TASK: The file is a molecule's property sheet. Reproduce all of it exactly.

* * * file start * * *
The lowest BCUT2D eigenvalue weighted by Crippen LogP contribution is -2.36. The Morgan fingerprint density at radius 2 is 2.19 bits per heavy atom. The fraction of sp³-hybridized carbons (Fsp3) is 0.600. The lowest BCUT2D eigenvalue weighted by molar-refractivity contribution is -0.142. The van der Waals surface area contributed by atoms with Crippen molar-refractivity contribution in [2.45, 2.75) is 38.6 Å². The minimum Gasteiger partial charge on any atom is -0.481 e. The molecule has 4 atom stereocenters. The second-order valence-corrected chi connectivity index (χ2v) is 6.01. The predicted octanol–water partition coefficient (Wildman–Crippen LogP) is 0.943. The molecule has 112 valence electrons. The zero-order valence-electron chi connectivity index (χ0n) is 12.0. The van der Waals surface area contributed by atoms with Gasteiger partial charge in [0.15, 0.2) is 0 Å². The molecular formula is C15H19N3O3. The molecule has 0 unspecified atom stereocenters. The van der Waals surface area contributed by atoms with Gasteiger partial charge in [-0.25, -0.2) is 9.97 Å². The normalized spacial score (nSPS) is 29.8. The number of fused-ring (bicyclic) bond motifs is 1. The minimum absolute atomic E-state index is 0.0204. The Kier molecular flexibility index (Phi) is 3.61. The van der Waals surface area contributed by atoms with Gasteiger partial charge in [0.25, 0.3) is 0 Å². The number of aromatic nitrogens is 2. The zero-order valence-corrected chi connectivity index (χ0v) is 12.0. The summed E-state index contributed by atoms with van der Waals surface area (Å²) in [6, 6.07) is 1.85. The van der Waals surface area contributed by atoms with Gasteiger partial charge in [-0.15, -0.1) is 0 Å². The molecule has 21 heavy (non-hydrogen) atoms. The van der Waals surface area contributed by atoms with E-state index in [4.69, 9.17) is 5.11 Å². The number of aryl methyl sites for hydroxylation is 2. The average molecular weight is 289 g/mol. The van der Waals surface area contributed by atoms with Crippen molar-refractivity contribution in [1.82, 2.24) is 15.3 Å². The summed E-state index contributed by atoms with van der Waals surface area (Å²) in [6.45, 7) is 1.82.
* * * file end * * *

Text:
The lowest BCUT2D eigenvalue weighted by Crippen LogP contribution is -2.36. The Morgan fingerprint density at radius 2 is 2.19 bits per heavy atom. The fraction of sp³-hybridized carbons (Fsp3) is 0.600. The lowest BCUT2D eigenvalue weighted by molar-refractivity contribution is -0.142. The van der Waals surface area contributed by atoms with Crippen molar-refractivity contribution in [2.45, 2.75) is 38.6 Å². The minimum Gasteiger partial charge on any atom is -0.481 e. The molecule has 4 atom stereocenters. The second-order valence-corrected chi connectivity index (χ2v) is 6.01. The predicted octanol–water partition coefficient (Wildman–Crippen LogP) is 0.943. The molecule has 112 valence electrons. The zero-order valence-electron chi connectivity index (χ0n) is 12.0. The van der Waals surface area contributed by atoms with Gasteiger partial charge in [0.15, 0.2) is 0 Å². The molecular formula is C15H19N3O3. The molecule has 0 unspecified atom stereocenters. The van der Waals surface area contributed by atoms with Gasteiger partial charge in [-0.25, -0.2) is 9.97 Å². The normalized spacial score (nSPS) is 29.8. The number of fused-ring (bicyclic) bond motifs is 1. The minimum absolute atomic E-state index is 0.0204. The Kier molecular flexibility index (Phi) is 3.61. The van der Waals surface area contributed by atoms with Gasteiger partial charge in [0.25, 0.3) is 0 Å². The number of aromatic nitrogens is 2. The zero-order valence-corrected chi connectivity index (χ0v) is 12.0. The summed E-state index contributed by atoms with van der Waals surface area (Å²) in [6, 6.07) is 1.85. The van der Waals surface area contributed by atoms with Gasteiger partial charge in [-0.15, -0.1) is 0 Å². The molecule has 21 heavy (non-hydrogen) atoms. The van der Waals surface area contributed by atoms with E-state index in [4.69, 9.17) is 5.11 Å². The number of aryl methyl sites for hydroxylation is 2. The average molecular weight is 289 g/mol. The van der Waals surface area contributed by atoms with Crippen molar-refractivity contribution in [1.82, 2.24) is 15.3 Å². The summed E-state index contributed by atoms with van der Waals surface area (Å²) in [6.45, 7) is 1.82.